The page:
Shorting the buck regulator output to GND probably will not damage any of the downstream components. BUT ... It NEVER is "recommended" to apply a dead short to the output of a switching regulator. Some linear regulators, such as in lab or bench supplies, use this technique to set the output current limit, but your circuit is not that. This part ...


1

What makes this circuit work in that situation? Base current to the driver transistor is limited by the 15k resistor, which in turn limits peak charging current due to current gain of the transistors. Typical HFE of the BC847A is ~180 at 30 mA, and the BD140 is ~40 at 1.5 A. With a control current of ~170 uA this would supply a charging current of 0.00017 x ...


1

Look at how appliances are designed to be safe. There are no appliances I can think of off the top of my head that use 1kW-ish power and have that power isolated before it is consumed. Something like a stove may have isolated control circuits but the power circuits will not be isolated from the mains. Similarly with an air conditioner, a washing machine and ...


1

Here's the block diagram of the LM3150 internals. So, VCC is normally regulated to ~6V by an LDO. This provides power to the drivers that do the actual switching. Because the role of the drivers is effectively to charge capacitors (the MOSFET gates), the important question is how much current the LDO can source on a consistent basis. C_VCC and C_BST ...


1

This is a really old app note from TI, and I believe they just lowered the loop gain until it was stable, by killing the error amp gain: "To increase the stability of the error-amplifier circuit, the output of the error amplifier is fed back to the inverting input through RT , reducing the gain to 101." So the loop response is probably terrible, ...


1

MOS1 is backwards, so right now the output voltage will just be the input minus the voltage drop from the body diode. It is, however, the correct type (you should be using an N channel FET, not P). Typically you need a high-side gate driver with a bootstrap capacitor to use one though. I recommend operating the converter in open loop at 50% duty cycle. ...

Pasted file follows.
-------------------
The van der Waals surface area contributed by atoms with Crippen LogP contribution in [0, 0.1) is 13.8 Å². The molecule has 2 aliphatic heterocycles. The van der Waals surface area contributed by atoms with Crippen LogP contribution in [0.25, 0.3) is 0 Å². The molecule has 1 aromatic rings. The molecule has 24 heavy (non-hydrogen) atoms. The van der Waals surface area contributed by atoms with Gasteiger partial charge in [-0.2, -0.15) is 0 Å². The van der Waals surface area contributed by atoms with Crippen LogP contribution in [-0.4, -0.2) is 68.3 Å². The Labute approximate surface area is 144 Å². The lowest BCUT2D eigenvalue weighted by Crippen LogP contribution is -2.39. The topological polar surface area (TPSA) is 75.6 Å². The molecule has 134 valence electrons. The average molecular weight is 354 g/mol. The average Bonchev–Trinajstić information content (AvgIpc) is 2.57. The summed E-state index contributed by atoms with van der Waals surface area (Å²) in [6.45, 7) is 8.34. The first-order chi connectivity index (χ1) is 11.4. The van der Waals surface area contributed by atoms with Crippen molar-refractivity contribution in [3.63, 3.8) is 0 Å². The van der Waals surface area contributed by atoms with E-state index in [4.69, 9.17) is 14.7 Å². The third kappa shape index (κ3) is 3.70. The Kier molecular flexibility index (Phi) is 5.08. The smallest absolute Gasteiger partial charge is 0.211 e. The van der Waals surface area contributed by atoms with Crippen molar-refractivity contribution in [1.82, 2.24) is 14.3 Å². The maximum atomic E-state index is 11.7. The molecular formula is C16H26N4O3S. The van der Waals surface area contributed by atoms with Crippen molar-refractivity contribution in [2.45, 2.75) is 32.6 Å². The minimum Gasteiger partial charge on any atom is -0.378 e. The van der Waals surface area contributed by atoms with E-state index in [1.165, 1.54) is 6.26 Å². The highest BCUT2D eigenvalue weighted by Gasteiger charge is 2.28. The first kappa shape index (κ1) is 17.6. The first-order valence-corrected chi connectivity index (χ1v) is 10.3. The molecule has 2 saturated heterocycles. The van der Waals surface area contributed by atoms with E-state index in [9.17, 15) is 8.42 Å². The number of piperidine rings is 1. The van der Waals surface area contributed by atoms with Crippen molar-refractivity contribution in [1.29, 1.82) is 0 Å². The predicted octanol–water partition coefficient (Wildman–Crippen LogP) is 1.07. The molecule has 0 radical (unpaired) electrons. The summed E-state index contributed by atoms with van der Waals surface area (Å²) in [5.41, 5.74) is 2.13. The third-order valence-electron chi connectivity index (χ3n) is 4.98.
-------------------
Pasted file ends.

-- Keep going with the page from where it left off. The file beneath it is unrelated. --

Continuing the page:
1

You are using an N-channel device as your pass transistor when you should be using a P-channel device in this type of circuit configuration. Look at the parasitic diode component across MOS1 - you can see that it will be conducting all the time. Change it to a P-channel device like this: - As for not finding an isolation component in PSIM, you should be ...


1

Being the author of these free ready-made SIMPLIS templates, I can answer the questions. When the PWM artificial ramp is of 2-V amplitude, you have to limit the maximum voltage excursion of the op-amp to limit the duty ratio. For instance, with a 2-V peak voltage and a maximum duty ratio arbitrarily fixed at 80%, then the maximum excursion applied at the PWM ...


1

Parallel is fine if you use schottky diodes to OR them. If the 0.25V Vf drop is too much for application, use ideal diodes such as LM66100 (see datasheet for proper configuration when using two of them). With resepect to the voltages, you'd be much better off using components that work down to 2.5V than to use a boost (or buck) converter. With smart low-...